Wills Cigarettes – Smoked Success
Wills was established in Bristol, England. It was also the first in Britain to make cigarettes in large quantities.
Henry O. Wills moved to Bristol from Salisbury in 1786 and, with the help of his business partner, Samuel Watkins, built a tobacco store on Castle Street. Wills, Watkins & Co. was the chosen name for their company. Watkins retired in 1789, and from then on it was known as Wills & Co. After that, from 1791 to 1793, the business combined with Peter Lilly’s enterprise (who operated a snuff mill on the Land Yeo in Barrow Gurney), and was known as Lilly, Wills & Co. Before Lilly’s retirement in 1803, the business operated under the name Lilly & Wills from 1793 until then.
The company was taken over by H.O. Wills’s sons William Day Wills and Henry O. Wills II in 1826, and the name was changed to W.D. & H.O. Wills in 1830. William Day Wills’s mother, Anne Day of Bristol, gave them the middle name. W.D. and H.O. Wills did not smoke at all. Other relatives joined too. Henry O. Wills III joined in 1846, and William Henry Wills followed in 1858. In May of 1865, William Day Wills passed away. Two days earlier, he had stepped in front of a horse-drawn vehicle, resulting in the amputation of his left leg.
In the 1860s, the company outgrew its first location on Redcliffe Street and moved to a bigger building. In 1886, W.D. & H.O. Wills of Bedminster opened their East Street factory. After a decade of growth, the new factory didn’t have enough space to meet the company’s needs for the rest of the century. So, in the early 1900s, Bristol opened a second factory on Raleigh Road in Southville.
Cigarette sales contributed significantly to such expansion. From 1871 to 1974, the London facility produced the company’s flagship “Bristol” brand. A decade later, in 1888, the machine-made Woodbine was the most successful product. When Embassy first debuted in 1914, it wasn’t until 1962 that it was reintroduced with discounts. Capstan and Passing Clouds were other very well-liked alternatives. The firm also produced pipe tobacco, Golden Virginia hand-rolling tobacco, and cigars under the Castella and Whiffs names.
Cigars were made exclusively by women and girls until the year 1920. The women’s contract included the following obligatory clause:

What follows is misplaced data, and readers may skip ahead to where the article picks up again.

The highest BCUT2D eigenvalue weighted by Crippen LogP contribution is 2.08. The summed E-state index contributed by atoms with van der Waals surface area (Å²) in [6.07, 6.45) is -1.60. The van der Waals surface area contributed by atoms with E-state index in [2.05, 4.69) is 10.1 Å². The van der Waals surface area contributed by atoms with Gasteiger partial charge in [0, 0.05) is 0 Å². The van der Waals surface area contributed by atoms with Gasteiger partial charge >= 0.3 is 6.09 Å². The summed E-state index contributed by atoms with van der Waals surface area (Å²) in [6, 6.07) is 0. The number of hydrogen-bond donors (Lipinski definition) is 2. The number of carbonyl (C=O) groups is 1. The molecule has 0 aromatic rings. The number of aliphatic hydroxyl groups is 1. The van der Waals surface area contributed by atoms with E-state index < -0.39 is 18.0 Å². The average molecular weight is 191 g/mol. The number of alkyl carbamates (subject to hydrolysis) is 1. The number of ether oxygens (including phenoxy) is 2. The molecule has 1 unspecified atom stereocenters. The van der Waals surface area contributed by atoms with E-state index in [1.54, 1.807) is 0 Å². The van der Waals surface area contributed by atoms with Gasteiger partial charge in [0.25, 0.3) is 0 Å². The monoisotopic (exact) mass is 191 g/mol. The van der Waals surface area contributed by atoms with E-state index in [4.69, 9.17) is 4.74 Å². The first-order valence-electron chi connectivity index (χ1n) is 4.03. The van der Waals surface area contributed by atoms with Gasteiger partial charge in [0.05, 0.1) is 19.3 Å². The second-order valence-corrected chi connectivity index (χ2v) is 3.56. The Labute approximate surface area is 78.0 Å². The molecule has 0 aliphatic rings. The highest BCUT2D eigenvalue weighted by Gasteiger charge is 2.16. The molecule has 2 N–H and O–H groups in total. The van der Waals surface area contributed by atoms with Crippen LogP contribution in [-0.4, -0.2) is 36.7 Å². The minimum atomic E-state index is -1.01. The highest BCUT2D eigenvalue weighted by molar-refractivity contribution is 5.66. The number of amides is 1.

“She shall not contract Matrimony within the said Term, nor play at Card or Dice Tables, or any other unlawful Games.”
Thirteen British tobacco firms approached the American Tobacco Corporation in 1901 with the idea of setting up a plant in the UK to avoid paying taxes. On December 10, 1901, the Imperial Tobacco Corporation was formally established with seven Wills’s family members serving as directors. Imperial Tobacco is still a major player in the global cigarette industry.
Christopher Wills, the great-great-grandson of H.O. Wills I, retired as a sales research manager in 1969 and was the last member of the Wills family to work for the corporation.
The company also had production facilities and administrative offices in Swindon, Dublin, Newcastle, and Glasgow, in addition to Bristol. The largest cigarette factory in Europe opened in 1990 near Hartcliffe, Bristol. It was designed by Skidmore, Owings & Merrill in 1974.
In 1988, Imperial Tobacco discontinued the sale of its Wills brand in the United Kingdom, except for its famous Woodbine and Capstan Full Strength brands.
The corporation was an early adopter of employee perks such as on-site cafeterias, free healthcare, sports centres, and paid holiday. Wills asked artists to make portraits of long-term workers. Some of these portraits are on display at Bristol’s M Shed museum and in the Bristol Museum and Art Gallery’s collection. It was in 1893 that the W.D. & H.O. Wills Ltd Association Football Team was formed, and it was also that year that singing courses were offered to the company’s younger employees and female workers. In 1899, the firm gave 10 shillings per week to the spouses of Wills workers who were fighting in the Boer War.